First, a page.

Israeli allows entry of construction goods in Gaza, extends fishing limit to 15 nautical miles

Israeli authorities also announced granting an additional 5,000 Palestinian businessmen from Gaza entry permits into Israel, along with an increase in the water supplied to Gaza by five million cubic meters

September 03, 2021 by Peoples Dispatch
Israeli blockade of Gaza
Trucks loaded with cargo for export at the Kerem Shalom crossing in Gaza on June 21. (Photo: Abed Deeb/ApaImages)

Israel allowed the supply of significant quantities of construction materials into the besieged Gaza strip after a long gap, multiple news reports stated on Wednesday, September 1. The Israeli body responsible for civilian affairs in the occupied Palestinian territories, COGAT, announced yesterday that the fishing zone limit for Palestinian fishermen of Gaza will be extended to 15 nautical miles (28 kms). 

This is a small increase as Israel earlier allowed Palestinians in Gaza to fish only up to 12 (22kms), six, and at times only three nautical miles. Fishing zones in Gaza have been restricted during the Israeli blockade, imposed in 2006, and even before. Israel continues to be in violation of the limit of 20 nautical miles (37 kms) that was agreed upon between the Palestine Liberation Organization (PLO) and Israel in the Oslo Accords of 1993. 

For over two weeks, Palestinians in Gaza have been staging protests demanding an end of the 14-year-long Israeli blockade and relaxation of the wide-ranging restrictions imposed on the movement of people, supply of goods, fishing and other trades in the territory. The Israeli and Egyptian blockade on Gaza began after Hamas’ takeover of the strip from Fatah following the latter’s unwillingness to hand over power after Hamas won from Gaza in the Palestinian elections of 2006.

The COGAT also announced that water supply to Gaza will be increased by a further five million cubic meters. An additional 5,000 Palestinian businessmen and traders will be granted entry permits into Israel, up from the current 2,000. In a statement, the COGAT said it would allow entry for more goods and equipment into Gaza in the coming weeks to be used for international construction projects in the tiny Palestinian territory. 

Human rights groups and the international community have long been calling for Israel to allow the supply of goods which are urgently required for rebuilding and reconstruction of thousands of damaged homes, residential buildings, hospitals, schools and other civilian infrastructure in Gaza. The Israeli bombing campaign in May this year, which killed more than 260 Palestinians including 67 children and 39 women, resulted in the complete destruction of around 20,000 housing units in the Gaza strip. Another 22,000 suffered partial damage, according to Gaza’s housing ministry.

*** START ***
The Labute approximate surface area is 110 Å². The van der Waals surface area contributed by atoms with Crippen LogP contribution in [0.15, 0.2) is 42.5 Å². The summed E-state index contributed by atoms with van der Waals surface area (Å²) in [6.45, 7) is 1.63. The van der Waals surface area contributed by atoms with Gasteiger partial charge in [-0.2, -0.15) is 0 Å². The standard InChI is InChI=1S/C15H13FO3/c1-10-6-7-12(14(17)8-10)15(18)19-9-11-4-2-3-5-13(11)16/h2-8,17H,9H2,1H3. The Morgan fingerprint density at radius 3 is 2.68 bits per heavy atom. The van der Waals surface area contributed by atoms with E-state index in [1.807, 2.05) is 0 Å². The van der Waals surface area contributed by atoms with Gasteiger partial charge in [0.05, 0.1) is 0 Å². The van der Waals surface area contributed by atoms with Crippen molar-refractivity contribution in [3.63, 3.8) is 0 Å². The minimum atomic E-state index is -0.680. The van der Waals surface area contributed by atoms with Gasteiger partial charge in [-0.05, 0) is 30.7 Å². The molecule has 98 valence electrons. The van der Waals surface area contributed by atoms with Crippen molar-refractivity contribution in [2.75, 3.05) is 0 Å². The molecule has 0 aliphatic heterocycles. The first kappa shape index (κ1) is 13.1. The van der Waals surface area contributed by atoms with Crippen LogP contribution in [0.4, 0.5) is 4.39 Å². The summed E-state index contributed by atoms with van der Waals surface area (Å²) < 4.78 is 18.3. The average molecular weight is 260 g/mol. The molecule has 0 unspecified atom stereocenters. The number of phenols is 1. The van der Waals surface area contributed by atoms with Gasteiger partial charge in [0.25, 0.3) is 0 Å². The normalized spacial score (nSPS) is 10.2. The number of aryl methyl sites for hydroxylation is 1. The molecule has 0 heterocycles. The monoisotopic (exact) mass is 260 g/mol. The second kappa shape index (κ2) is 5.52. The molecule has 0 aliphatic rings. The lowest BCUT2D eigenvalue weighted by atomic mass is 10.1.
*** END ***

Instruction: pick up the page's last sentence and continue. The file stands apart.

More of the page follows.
Bassam Ghabin, director of the Palestinian side of the Kerem Shalom cargo crossing, told news outlets that 30 truckloads of cement, 120 trucks of gravel and 15 trucks of steel entered Gaza on Tuesday. The building materials had started entering on Monday. He also said that “the Israeli occupation authorities allowed the entry of building steel rods for merchants for the first time in more than 100 days.” He added that the crossing was operating at the same capacity as in May before the Israeli airstrikes.

While these steps have been welcomed by rights groups and others, there is a need for more expansive opening of restrictions and an eventual full lifting of the blockade to improve the lives of Palestinians living in Gaza and for the extensive reconstruction required in the territory. Israeli rights group Gisha in a statement said that Tuesday’s development was “crucial but insufficient, especially given the scope of the damage in Gaza, as well as Israel’s legal and moral obligations towards residents of the strip.” The group added that “the situation in Gaza is not simply a humanitarian crisis that can be managed via narrow humanitarian gestures. Any meaningful attempt at resolving this dire situation requires a much more expansive opening of the strip, underpinned by a broader political process.” 

The United Nations (UN) has also repeatedly called upon Israel to end the blockade. The latest call made to the UN security council by the UN’s envoy for Middle East Peace, Tor Wennesland, said that “although movement and access in and out of Gaza should be further improved, no amount of humanitarian or economic support on its own will address the challenges facing Gaza. The current gradual approach is a holding operation and not a strategic way forward and a solution for the people in Gaza.” He concluded that ultimately what is needed is “the establishment of an independent, sovereign Palestinian State, of which Gaza is an integral part.” 

The UN had warned a few years back that Gaza will be made ‘unlivable’ by 2020 if urgent steps are not taken by Israel and the international community to end the blockade and assist the government and people in Gaza to carry out rapid and uninterrupted reconstruction and restoration work.

× To Subscribe